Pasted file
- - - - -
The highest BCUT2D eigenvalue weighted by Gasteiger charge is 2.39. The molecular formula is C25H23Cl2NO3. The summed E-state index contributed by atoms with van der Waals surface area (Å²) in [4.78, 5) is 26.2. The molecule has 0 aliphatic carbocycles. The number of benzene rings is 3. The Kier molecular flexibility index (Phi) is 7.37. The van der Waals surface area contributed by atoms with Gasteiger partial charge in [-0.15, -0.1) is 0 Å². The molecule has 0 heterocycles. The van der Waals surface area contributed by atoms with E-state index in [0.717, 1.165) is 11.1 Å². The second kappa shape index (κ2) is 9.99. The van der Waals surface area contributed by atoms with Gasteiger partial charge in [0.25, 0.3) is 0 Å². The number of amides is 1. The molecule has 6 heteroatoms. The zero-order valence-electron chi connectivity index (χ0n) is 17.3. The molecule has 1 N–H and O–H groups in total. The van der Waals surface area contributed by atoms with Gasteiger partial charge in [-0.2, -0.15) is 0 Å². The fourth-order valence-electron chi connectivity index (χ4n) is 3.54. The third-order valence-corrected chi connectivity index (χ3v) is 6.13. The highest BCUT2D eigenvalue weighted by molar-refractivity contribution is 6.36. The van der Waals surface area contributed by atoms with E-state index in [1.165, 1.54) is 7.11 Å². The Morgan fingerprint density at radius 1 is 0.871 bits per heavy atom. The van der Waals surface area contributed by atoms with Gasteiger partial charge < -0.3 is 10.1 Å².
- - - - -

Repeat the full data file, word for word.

The highest BCUT2D eigenvalue weighted by Gasteiger charge is 2.39. The molecular formula is C25H23Cl2NO3. The summed E-state index contributed by atoms with van der Waals surface area (Å²) in [4.78, 5) is 26.2. The molecule has 0 aliphatic carbocycles. The number of benzene rings is 3. The Kier molecular flexibility index (Phi) is 7.37. The van der Waals surface area contributed by atoms with Gasteiger partial charge in [-0.15, -0.1) is 0 Å². The molecule has 0 heterocycles. The van der Waals surface area contributed by atoms with E-state index in [0.717, 1.165) is 11.1 Å². The second kappa shape index (κ2) is 9.99. The van der Waals surface area contributed by atoms with Gasteiger partial charge in [0.25, 0.3) is 0 Å². The number of amides is 1. The molecule has 6 heteroatoms. The zero-order valence-electron chi connectivity index (χ0n) is 17.3. The molecule has 1 N–H and O–H groups in total. The van der Waals surface area contributed by atoms with Gasteiger partial charge in [-0.2, -0.15) is 0 Å². The fourth-order valence-electron chi connectivity index (χ4n) is 3.54. The third-order valence-corrected chi connectivity index (χ3v) is 6.13. The highest BCUT2D eigenvalue weighted by molar-refractivity contribution is 6.36. The van der Waals surface area contributed by atoms with E-state index in [1.165, 1.54) is 7.11 Å². The Morgan fingerprint density at radius 1 is 0.871 bits per heavy atom. The van der Waals surface area contributed by atoms with Gasteiger partial charge < -0.3 is 10.1 Å².